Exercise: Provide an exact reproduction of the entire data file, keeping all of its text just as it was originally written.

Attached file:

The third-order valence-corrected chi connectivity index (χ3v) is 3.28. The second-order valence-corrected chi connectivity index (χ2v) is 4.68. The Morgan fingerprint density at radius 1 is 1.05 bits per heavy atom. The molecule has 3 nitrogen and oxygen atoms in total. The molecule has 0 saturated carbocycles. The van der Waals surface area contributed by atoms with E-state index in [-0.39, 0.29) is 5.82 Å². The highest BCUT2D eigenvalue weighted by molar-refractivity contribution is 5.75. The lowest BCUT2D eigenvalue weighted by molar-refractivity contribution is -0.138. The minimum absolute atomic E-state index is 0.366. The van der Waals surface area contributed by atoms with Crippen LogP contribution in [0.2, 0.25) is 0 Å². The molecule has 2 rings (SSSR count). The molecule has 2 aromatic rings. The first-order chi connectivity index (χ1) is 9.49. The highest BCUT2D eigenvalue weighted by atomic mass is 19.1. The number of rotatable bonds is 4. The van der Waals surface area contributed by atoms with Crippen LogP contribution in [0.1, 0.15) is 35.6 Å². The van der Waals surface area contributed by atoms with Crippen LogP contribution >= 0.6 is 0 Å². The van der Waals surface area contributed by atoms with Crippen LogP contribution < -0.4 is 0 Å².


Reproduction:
The third-order valence-corrected chi connectivity index (χ3v) is 3.28. The second-order valence-corrected chi connectivity index (χ2v) is 4.68. The Morgan fingerprint density at radius 1 is 1.05 bits per heavy atom. The molecule has 3 nitrogen and oxygen atoms in total. The molecule has 0 saturated carbocycles. The van der Waals surface area contributed by atoms with E-state index in [-0.39, 0.29) is 5.82 Å². The highest BCUT2D eigenvalue weighted by molar-refractivity contribution is 5.75. The lowest BCUT2D eigenvalue weighted by molar-refractivity contribution is -0.138. The minimum absolute atomic E-state index is 0.366. The van der Waals surface area contributed by atoms with Crippen LogP contribution in [0.2, 0.25) is 0 Å². The molecule has 2 rings (SSSR count). The molecule has 2 aromatic rings. The first-order chi connectivity index (χ1) is 9.49. The highest BCUT2D eigenvalue weighted by atomic mass is 19.1. The number of rotatable bonds is 4. The van der Waals surface area contributed by atoms with Crippen LogP contribution in [0.1, 0.15) is 35.6 Å². The van der Waals surface area contributed by atoms with Crippen LogP contribution >= 0.6 is 0 Å². The van der Waals surface area contributed by atoms with Crippen LogP contribution < -0.4 is 0 Å².